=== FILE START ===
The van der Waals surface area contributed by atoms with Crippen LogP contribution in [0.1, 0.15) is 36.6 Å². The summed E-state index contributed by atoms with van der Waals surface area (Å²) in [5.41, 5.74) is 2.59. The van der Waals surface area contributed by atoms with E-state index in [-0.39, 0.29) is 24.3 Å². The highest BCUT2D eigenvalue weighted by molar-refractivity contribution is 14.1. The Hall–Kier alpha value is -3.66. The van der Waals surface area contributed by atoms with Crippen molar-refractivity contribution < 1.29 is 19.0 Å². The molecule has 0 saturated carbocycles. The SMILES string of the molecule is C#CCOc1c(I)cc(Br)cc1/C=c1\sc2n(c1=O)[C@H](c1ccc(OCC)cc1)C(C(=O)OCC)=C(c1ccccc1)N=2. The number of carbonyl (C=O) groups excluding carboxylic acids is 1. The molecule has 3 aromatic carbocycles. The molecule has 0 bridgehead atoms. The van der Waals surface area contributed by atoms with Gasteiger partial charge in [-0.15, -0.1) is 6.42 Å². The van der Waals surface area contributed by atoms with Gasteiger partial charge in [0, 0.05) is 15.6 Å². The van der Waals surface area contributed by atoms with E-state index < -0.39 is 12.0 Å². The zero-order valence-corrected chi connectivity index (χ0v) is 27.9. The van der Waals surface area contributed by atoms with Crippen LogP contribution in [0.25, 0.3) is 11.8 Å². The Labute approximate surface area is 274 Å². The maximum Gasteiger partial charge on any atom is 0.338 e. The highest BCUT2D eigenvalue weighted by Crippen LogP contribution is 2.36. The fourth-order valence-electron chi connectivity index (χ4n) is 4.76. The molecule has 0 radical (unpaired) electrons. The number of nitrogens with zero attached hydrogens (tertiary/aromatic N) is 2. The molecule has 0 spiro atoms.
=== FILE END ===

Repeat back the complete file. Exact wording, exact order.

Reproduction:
The van der Waals surface area contributed by atoms with Crippen LogP contribution in [0.1, 0.15) is 36.6 Å². The summed E-state index contributed by atoms with van der Waals surface area (Å²) in [5.41, 5.74) is 2.59. The van der Waals surface area contributed by atoms with E-state index in [-0.39, 0.29) is 24.3 Å². The highest BCUT2D eigenvalue weighted by molar-refractivity contribution is 14.1. The Hall–Kier alpha value is -3.66. The van der Waals surface area contributed by atoms with Crippen molar-refractivity contribution < 1.29 is 19.0 Å². The molecule has 0 saturated carbocycles. The SMILES string of the molecule is C#CCOc1c(I)cc(Br)cc1/C=c1\sc2n(c1=O)[C@H](c1ccc(OCC)cc1)C(C(=O)OCC)=C(c1ccccc1)N=2. The number of carbonyl (C=O) groups excluding carboxylic acids is 1. The molecule has 3 aromatic carbocycles. The molecule has 0 bridgehead atoms. The van der Waals surface area contributed by atoms with Gasteiger partial charge in [-0.15, -0.1) is 6.42 Å². The van der Waals surface area contributed by atoms with Gasteiger partial charge in [0, 0.05) is 15.6 Å². The van der Waals surface area contributed by atoms with E-state index < -0.39 is 12.0 Å². The zero-order valence-corrected chi connectivity index (χ0v) is 27.9. The van der Waals surface area contributed by atoms with Crippen LogP contribution in [0.25, 0.3) is 11.8 Å². The Labute approximate surface area is 274 Å². The maximum Gasteiger partial charge on any atom is 0.338 e. The highest BCUT2D eigenvalue weighted by Crippen LogP contribution is 2.36. The fourth-order valence-electron chi connectivity index (χ4n) is 4.76. The molecule has 0 radical (unpaired) electrons. The number of nitrogens with zero attached hydrogens (tertiary/aromatic N) is 2. The molecule has 0 spiro atoms.